So while the world was watching Iran’s chaos this weekend, there was a new state in the process of being born: Greenland.
Yes, that massive ice sheet that takes up an unfathomable part of your world map is well on its way to becoming an independent country, shaking off the 300-year-old colonial yoke of Denmark.
On Sunday, Denmark handed over responsibility of the island’s internal affairs including potentially vast oil reserves to Greenland.
In addition, the judicial system will also now be run locally. Further, the official language will switch from Danish and Greenlandinc to solely Greenlandic (a variant of Canadian Inuit). The island has 100 percent literacy.
In an report by Joshua Kucera in the The Washington Times:
Self-government is “a symbol of the dreams of the Greenlandic people,” Mr. Motzfeldt said at the ceremony. “We have achieved the right of control of our subsoil, and we expect in the years to come that this will be a supplement to lay the foundation for an economically independent Greenland.”
Serious oil exploration has only recently begun off Greenland’s coast, aided in part by the melting of the sea ice due to global warming. Oil has not been found, but estimates, including those of the U.S. Geological Survey, suggest that Greenland could have about 50 billion barrels of oil.
Greenland’s population is 56,000, so if the oil estimates prove correct, the island would control nearly 1 million barrels of oil per person. It would be a staggering leap for a people who, until World War II, were subsisting almost entirely as seal hunters and fishermen.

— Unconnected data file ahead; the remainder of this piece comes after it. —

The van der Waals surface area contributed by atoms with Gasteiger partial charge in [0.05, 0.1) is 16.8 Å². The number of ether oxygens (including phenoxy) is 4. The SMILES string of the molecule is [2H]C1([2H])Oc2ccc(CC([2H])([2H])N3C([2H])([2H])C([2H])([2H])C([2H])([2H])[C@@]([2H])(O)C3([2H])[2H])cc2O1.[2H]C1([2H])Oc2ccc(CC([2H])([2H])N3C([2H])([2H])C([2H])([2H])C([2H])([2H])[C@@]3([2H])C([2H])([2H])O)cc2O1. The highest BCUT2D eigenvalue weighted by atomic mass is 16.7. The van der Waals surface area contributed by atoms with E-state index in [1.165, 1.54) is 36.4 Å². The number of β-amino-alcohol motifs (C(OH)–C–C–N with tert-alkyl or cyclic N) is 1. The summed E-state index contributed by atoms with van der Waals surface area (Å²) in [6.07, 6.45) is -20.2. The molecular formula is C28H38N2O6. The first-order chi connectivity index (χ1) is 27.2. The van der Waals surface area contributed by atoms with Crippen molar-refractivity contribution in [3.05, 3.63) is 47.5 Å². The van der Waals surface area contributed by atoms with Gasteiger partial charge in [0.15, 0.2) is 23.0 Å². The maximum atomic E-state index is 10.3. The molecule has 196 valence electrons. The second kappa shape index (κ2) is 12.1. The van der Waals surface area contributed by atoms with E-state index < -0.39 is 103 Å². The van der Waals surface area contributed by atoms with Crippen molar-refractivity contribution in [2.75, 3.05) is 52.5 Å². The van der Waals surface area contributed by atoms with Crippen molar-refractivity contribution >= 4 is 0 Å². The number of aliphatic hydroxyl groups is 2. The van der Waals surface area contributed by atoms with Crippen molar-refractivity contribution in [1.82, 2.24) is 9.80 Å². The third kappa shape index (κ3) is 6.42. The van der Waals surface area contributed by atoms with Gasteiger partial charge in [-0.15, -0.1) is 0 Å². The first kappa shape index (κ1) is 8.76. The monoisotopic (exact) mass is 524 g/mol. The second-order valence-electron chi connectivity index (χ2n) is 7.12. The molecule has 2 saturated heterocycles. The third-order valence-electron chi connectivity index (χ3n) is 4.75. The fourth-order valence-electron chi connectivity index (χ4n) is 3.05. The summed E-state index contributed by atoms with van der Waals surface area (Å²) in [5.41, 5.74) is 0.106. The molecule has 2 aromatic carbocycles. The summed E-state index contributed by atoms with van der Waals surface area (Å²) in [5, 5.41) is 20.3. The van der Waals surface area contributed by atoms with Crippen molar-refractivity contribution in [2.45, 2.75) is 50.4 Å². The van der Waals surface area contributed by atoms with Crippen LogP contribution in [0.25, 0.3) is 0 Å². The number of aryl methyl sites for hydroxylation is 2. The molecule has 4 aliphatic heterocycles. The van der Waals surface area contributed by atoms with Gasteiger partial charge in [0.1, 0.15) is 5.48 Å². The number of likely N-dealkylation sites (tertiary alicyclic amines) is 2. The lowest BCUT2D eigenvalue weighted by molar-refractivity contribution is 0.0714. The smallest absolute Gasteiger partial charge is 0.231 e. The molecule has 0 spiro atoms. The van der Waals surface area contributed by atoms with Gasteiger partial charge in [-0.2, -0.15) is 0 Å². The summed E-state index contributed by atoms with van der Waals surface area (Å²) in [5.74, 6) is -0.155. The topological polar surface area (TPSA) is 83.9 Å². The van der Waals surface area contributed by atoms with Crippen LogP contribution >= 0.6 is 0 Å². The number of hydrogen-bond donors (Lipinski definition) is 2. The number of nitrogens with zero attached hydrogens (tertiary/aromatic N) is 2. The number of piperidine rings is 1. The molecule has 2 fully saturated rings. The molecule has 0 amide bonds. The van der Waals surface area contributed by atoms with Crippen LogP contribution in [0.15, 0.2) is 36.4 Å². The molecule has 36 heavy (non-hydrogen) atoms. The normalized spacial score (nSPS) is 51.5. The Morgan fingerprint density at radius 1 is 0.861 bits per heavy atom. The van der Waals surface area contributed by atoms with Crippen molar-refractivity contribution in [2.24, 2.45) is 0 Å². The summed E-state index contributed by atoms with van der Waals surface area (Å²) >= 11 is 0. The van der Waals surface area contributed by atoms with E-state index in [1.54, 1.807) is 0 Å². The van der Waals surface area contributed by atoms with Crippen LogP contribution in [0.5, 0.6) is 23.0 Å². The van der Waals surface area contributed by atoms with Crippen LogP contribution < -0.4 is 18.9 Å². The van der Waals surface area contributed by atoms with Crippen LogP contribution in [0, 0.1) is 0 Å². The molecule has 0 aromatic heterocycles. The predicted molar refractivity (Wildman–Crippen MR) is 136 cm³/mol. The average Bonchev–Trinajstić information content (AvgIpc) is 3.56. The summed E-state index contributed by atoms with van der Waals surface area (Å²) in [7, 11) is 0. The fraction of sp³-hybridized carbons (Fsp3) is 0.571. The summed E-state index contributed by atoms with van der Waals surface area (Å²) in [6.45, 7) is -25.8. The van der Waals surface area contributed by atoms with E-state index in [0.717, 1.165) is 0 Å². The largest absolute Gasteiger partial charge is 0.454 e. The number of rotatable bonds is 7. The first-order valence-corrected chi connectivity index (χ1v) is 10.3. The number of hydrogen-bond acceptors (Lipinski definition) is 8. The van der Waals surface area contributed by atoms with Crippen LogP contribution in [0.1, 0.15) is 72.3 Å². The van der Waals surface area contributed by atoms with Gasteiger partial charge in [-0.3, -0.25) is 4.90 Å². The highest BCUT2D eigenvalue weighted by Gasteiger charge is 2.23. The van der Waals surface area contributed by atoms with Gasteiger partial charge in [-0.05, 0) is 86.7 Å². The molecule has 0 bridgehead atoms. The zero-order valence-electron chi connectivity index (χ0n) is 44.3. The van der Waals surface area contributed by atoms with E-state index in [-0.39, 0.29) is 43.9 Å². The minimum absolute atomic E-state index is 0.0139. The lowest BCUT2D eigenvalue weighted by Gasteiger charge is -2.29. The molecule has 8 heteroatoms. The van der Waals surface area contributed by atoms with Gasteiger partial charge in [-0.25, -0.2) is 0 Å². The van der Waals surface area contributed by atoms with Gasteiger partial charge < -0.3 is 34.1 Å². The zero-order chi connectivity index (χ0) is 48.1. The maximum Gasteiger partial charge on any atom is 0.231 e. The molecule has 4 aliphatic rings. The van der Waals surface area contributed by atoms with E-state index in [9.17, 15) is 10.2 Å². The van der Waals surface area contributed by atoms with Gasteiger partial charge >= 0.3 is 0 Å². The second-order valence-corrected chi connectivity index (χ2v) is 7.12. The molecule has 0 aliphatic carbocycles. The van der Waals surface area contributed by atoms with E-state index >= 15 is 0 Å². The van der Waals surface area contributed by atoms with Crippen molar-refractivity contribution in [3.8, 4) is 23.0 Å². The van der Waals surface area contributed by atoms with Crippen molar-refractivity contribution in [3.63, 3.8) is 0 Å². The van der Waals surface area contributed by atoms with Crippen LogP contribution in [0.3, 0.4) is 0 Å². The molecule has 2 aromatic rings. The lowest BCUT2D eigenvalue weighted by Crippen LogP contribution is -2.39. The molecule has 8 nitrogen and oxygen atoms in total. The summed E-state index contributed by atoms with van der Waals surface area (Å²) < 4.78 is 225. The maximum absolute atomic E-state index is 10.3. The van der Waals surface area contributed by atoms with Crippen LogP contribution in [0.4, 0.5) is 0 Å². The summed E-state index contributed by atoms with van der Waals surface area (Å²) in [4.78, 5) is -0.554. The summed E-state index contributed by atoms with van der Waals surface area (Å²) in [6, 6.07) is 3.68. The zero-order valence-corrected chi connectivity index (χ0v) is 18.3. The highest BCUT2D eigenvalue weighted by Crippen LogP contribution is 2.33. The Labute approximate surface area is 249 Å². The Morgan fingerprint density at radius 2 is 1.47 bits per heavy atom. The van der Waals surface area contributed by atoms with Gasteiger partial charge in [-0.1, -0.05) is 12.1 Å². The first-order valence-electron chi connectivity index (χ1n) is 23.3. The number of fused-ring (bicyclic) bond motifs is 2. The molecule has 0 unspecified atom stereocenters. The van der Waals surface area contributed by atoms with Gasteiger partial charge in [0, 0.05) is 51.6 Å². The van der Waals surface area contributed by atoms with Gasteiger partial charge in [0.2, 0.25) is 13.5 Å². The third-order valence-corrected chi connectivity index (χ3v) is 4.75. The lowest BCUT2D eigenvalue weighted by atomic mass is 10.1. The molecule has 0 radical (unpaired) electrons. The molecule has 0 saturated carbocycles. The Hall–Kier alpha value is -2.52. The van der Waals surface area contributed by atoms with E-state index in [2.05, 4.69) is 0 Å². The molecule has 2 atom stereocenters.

Today, Greenland has limited economic options, and commercial shrimping accounts for the bulk of its exports.
Denmark currently provides a large subsidy to Greenland’s government — about $700 million this year or more than $10,000 for every person in Greenland. The subsidy makes up about 60 percent of the government budget.
But when and if oil revenues start to come in, Denmark will reduce the subsidy accordingly. When the subsidy is fully paid off, Greenland officials say, they will begin to seriously discuss the possibility of becoming an independent country.
Denmark, which had to approve the self-government act and would also have to approve independence for Greenland, has not objected.
“For several hundred years, we’ve had a strong relationship between Greenland and Denmark, and we’re looking forward to continuing that relationship,” said Lars Lokke Rasmussen, Denmark’s prime minister, in a press conference after the ceremony. “The question of independence is not the issue today, but it is totally up to the Greenlandic people.”
Compare that to some other oil powers. These are the top three countries in terms of oil reserves per capita:
Kuwait: 39,900 barrels per person
UAE: 37,576 barrels per person
Qatar: 18,071 barrels per person
Yes, Greenland could have 50 times more oil per capita than Kuwait.
[via FP Passport]